Major mistakes made in implementing OHS

Safety Reflections by the late George Robotham read more reflections HERE

Major mistakes I have seen made in implementing OHS

  1. The biggest mistake is management and supervision making decisions about safety without input from the workforce Bear in mind some are not interested in contributing, give them the opportunity but do not force them.
  2. Lack of management demonstrated commitment, leadership and drive from the top of the organisation.
  3. Too much concentration on lag indicators such as the Lost Time Injury Frequency Rate at the expense of leading indicators. Thinking minor personal damage is a good predictor of life-altering personal damage.
  4. Not using the continuous improvement philosophy and other facets of Quality Management in your safety approach.
  5. Lack of succinct paperwork. There is not much point in having detailed paperwork that is too much like hard work to read. Bear in mind however your paper work needs to be detailed enough to be defensible in court.
  6. Using theory instead of real world approaches-Whatever you do reality test it with the workforce first.
  7. Ignoring “When implementing change-Remember, people support what they create”
  8. Not using face to face communications whenever possible. communicating change with the workforce use the supervisor not senior management, use face to face communications and frame communications relevant to the immediate work area and processes.
  9. Not training formal and informal leaders in Safety Leadership.
  10. Using enterprise “accident” experience to guide action rather than industry taxonomies of permanently life-altering personal damage.
  11. Putting too much emphasis on the risk ratings from risk assessments, the reality is that a lot of risk assessment is very subjective.
  12. Spending too much time in the office instead of the field where the action is happening.

 

George Robotham

George Robotham

George was a Legend in the Safety World who passed away in Sept 2013 but left us with a great legacy
George Robotham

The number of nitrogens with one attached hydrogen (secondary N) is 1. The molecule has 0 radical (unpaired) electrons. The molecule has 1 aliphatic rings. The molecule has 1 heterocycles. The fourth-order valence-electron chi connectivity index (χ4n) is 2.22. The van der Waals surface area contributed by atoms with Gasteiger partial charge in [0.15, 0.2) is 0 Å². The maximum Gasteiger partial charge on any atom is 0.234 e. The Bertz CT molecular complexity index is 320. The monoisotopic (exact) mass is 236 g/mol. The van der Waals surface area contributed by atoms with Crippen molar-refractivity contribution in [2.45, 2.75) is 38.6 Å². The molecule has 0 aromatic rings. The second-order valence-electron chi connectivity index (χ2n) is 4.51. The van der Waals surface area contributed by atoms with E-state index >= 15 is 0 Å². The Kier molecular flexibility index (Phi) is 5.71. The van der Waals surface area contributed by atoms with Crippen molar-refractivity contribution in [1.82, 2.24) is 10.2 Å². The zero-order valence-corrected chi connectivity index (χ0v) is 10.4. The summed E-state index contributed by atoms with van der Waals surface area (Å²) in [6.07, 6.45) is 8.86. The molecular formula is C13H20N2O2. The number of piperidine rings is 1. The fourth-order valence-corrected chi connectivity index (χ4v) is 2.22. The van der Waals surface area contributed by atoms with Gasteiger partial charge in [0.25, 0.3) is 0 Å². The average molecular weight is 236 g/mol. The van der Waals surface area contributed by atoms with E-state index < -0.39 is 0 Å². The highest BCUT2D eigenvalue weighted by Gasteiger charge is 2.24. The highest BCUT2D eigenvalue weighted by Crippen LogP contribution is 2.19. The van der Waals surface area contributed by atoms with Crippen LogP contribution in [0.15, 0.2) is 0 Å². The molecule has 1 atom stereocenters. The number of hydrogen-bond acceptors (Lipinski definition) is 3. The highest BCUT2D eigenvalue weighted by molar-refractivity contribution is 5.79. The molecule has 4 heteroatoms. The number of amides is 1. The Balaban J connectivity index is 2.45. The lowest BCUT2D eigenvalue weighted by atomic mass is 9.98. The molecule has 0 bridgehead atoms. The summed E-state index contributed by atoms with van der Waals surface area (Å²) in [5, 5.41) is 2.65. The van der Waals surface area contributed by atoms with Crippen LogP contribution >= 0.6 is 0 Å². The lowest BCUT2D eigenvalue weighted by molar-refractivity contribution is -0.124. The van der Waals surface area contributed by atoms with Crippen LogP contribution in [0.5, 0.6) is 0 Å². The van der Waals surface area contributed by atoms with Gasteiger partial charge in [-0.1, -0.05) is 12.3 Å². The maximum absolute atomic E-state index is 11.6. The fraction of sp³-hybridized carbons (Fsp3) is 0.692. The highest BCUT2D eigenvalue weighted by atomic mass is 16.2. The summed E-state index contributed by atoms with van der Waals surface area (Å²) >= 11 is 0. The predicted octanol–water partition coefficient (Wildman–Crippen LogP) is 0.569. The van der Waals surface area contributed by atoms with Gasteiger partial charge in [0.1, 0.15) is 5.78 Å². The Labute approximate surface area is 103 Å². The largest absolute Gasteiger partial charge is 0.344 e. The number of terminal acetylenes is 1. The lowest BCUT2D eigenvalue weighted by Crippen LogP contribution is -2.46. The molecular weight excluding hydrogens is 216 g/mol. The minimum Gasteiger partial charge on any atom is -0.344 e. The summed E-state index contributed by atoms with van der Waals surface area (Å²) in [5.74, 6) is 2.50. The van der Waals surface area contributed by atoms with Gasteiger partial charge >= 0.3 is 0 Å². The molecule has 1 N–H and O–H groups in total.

I have worked in OHS for most of my working life, many years in the mining industry including over 10 years in a corporate OHS role with BHP. Since leaving the mining industry I have worked in a variety of safety roles with a variety of employers, large & small, in a variety of industries. I was associated with my first workplace fatality at age 21, the girl involved was young, intelligent, vivacious and friendly. Such a waste! I was the first on the scene and tried to comfort her and tend to her injuries. She said to me “George, please do not let me die” We put her on the aerial ambulance to Rockhampton base hospital where she died the next day. I do not mind telling you that knocked me around for awhile. Since then I have helped my employers cope with the aftermath of 12 fatalities and 2 other life-altering events. The section "Why do Occupational Health & Safety" provides further detail but in summary, poor safety is simply very expensive and also has a massive humanitarian cost. My qualifications include a certificate I.V. in Workplace Training and Assessment, a Diploma in Frontline Management, a Diploma in Training & Assessment Systems, a Bachelor of Education (Adult & Workplace Education) , a Grad. Cert. in Management of Organisational Change and a Graduate Diploma in Occupational Hazard Management. I am currently studying towards a Masters in Business Leadership. Up until recently I had been a Chartered Fellow of the Safety Institute of Australia for 10 years and a member for about 30 years. My interest is in non-traditional methods of driving organisational change in OHS and I have what I believe is a healthy dis-respect for many common approaches to OHS Management and OHS Training. I hold what I believe is a well-founded perception that many of the things safety people and management do in safety are “displacement activities” (Displacement activities are things we do, things we put a lot of energy into, but which when we examine them closely there is no valid reason for doing them). My managerial and leadership roles in OHS have exposed me to a range of management techniques that are relevant to Business Improvement. In particular I am a strong supporter of continuous improvement and quality management approaches to business. I believe leadership is the often forgotten key to excellence in most aspects of life. I hold the Australian Defence Medal and am a J.P.(Qualified). I have many fond memories of my time playing Rugby Union when I was a young bloke.

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